In the new millennium, the confidence to dress informally and to disrupt traditional business codes only grew. Zuckerberg famously turned up to his Facebook IPO roadshows in his standard, nondescript uniform, causing consternation among Wall Street veterans. But what corporate conservatives don’t seem to understand is that the “CEO Casual” look is not about age (the lack thereof ) or disrespect. Rather, it’s about presenting a modern, independent and innovative message. Moreover, dressing down only showcases how much power he commands; just because investors disagreed with his fashion choice, doesn’t mean they’re going to stop fighting for a piece of his company ( in fact, Zuckerberg’s going to stick to his casuals, and investors are going to like it).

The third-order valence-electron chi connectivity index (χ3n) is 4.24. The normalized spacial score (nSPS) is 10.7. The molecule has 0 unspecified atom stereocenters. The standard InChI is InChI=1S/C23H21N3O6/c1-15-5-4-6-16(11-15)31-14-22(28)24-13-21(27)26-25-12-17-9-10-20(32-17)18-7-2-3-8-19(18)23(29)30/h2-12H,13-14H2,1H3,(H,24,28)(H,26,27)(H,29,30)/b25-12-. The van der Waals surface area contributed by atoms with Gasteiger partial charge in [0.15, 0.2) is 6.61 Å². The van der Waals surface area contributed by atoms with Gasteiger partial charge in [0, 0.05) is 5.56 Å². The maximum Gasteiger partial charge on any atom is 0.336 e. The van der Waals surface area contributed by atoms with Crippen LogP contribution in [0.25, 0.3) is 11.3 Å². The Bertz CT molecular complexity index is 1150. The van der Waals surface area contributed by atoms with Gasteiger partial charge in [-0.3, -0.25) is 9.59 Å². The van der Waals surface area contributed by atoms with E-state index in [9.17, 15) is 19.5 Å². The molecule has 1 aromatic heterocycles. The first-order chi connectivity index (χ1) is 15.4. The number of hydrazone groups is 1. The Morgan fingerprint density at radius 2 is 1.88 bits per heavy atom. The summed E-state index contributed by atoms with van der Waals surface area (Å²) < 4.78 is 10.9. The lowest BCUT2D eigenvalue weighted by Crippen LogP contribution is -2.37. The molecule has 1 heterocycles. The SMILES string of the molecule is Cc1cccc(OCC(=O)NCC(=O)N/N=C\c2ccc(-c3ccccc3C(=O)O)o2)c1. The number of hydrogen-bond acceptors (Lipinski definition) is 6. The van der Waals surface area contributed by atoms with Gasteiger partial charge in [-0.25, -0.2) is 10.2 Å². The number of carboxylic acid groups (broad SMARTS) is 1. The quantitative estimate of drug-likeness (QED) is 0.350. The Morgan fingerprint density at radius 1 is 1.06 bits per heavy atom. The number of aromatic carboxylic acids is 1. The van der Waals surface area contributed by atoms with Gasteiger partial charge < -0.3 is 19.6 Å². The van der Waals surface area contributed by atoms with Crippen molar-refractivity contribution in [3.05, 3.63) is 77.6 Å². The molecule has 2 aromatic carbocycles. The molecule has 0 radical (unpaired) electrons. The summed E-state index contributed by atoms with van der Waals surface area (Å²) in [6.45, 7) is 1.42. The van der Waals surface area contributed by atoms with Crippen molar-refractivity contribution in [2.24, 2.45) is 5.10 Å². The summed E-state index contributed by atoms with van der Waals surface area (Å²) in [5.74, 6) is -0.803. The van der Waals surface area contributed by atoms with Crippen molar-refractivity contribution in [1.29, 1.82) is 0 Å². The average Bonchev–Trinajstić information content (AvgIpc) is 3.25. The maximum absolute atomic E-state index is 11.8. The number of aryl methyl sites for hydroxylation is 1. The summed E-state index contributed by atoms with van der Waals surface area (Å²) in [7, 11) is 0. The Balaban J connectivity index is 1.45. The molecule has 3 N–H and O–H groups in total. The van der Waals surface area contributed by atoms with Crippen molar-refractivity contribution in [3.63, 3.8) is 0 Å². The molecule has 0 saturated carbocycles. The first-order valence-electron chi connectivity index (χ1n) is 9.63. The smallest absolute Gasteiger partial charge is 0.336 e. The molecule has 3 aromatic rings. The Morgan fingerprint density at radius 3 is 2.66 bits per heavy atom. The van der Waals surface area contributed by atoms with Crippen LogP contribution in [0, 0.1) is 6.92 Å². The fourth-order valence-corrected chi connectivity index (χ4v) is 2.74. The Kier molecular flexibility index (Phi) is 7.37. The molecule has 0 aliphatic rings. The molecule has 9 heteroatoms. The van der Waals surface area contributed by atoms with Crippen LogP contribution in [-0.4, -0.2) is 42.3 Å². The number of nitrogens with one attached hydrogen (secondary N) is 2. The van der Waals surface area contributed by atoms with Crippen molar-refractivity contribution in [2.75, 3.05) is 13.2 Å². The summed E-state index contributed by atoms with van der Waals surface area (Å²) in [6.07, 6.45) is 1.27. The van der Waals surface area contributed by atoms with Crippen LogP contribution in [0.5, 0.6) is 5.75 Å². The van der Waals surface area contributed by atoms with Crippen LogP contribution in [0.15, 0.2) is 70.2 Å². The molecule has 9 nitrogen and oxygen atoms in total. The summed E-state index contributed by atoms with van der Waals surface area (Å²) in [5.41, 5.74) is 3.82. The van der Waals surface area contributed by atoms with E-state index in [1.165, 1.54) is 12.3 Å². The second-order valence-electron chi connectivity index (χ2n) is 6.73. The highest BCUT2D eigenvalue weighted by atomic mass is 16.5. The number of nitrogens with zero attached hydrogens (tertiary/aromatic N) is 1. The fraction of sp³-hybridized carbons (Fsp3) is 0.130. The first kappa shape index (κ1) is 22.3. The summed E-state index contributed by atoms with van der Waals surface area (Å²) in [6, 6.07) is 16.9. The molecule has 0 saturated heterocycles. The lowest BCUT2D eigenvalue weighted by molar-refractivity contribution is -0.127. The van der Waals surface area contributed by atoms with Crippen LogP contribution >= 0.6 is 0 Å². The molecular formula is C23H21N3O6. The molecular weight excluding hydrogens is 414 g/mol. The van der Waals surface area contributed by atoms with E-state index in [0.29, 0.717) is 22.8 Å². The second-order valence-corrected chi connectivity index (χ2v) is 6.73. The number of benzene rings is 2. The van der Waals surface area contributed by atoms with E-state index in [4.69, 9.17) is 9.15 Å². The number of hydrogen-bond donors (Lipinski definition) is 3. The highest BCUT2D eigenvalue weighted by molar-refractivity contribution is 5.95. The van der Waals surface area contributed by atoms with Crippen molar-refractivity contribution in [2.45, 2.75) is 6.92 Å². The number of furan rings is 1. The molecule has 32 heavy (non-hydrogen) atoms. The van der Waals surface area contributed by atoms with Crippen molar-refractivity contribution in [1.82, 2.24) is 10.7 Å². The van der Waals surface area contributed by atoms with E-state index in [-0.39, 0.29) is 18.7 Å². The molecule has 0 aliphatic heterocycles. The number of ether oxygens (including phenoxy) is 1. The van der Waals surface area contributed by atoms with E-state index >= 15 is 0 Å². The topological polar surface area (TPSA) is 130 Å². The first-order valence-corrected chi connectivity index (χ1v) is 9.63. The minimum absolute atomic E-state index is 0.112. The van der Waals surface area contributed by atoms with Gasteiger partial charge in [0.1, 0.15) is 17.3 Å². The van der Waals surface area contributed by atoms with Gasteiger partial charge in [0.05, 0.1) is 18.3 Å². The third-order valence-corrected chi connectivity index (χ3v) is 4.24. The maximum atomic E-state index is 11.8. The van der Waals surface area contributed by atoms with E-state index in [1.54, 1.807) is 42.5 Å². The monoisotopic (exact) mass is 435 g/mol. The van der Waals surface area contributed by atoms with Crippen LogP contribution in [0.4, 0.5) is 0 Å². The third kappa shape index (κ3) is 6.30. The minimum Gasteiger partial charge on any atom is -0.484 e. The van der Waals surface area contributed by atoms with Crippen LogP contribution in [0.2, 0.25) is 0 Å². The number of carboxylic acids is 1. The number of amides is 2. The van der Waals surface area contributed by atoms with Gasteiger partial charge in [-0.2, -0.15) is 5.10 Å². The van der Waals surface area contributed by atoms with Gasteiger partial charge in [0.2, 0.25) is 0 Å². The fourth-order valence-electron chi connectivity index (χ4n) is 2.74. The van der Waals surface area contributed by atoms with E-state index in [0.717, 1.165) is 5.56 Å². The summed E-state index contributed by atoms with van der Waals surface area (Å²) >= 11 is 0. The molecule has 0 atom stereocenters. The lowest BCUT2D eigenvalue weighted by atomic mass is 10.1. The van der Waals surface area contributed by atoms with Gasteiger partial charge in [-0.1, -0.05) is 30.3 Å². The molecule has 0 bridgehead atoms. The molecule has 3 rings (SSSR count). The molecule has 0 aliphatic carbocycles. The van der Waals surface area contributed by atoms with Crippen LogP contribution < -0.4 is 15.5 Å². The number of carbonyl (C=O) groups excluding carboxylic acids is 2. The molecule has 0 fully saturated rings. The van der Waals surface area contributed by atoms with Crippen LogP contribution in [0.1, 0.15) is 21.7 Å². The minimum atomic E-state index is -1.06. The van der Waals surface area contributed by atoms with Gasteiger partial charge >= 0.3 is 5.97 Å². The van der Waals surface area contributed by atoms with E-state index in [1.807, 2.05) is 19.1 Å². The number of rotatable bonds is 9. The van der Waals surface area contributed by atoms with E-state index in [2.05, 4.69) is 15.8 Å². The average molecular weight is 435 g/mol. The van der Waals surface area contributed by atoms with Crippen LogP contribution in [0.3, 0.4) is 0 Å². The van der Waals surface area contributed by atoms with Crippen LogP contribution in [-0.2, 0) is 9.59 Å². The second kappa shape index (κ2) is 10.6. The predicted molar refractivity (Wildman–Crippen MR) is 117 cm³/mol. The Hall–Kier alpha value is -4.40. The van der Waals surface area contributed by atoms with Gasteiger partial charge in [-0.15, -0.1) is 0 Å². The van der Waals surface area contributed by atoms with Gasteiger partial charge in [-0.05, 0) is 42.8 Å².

But as waves of hoodie-wearing millennials flooded companies, it’s hard to tell who’s truly innovative and who’s merely posing. And once everyone in the workplace is wearing T-shirts, sartorial individuality is poised to stand out. Hipster- dandies rose to revive the suit, but with maverick cuts to demonstrate that they’ve got the stuff to pull it off (case in point: the abominable shrunken suit – which originated from Thom Browne - worn with exposed ankles). There’s also a hybridisation of dress codes of sorts, either in the ensemble (suits worn with sneakers or joggers) or in the garments themselves (drawstring suit trousers, or technical-fabric suits like Z Zegna’s Techmerino). The new emphasis on originality and freedom meant that anything goes in the office, really, insofar as it is polished and presentable. At the end of the day, the trend towards informality doesn’t actually get away from the traditional business emphasis on appearance and presentation. It simply replaces one standard with another that is, in its own way, just as preoccupied with appearance. But at the very least, men are finally able to say that they wear suits when and how they want to.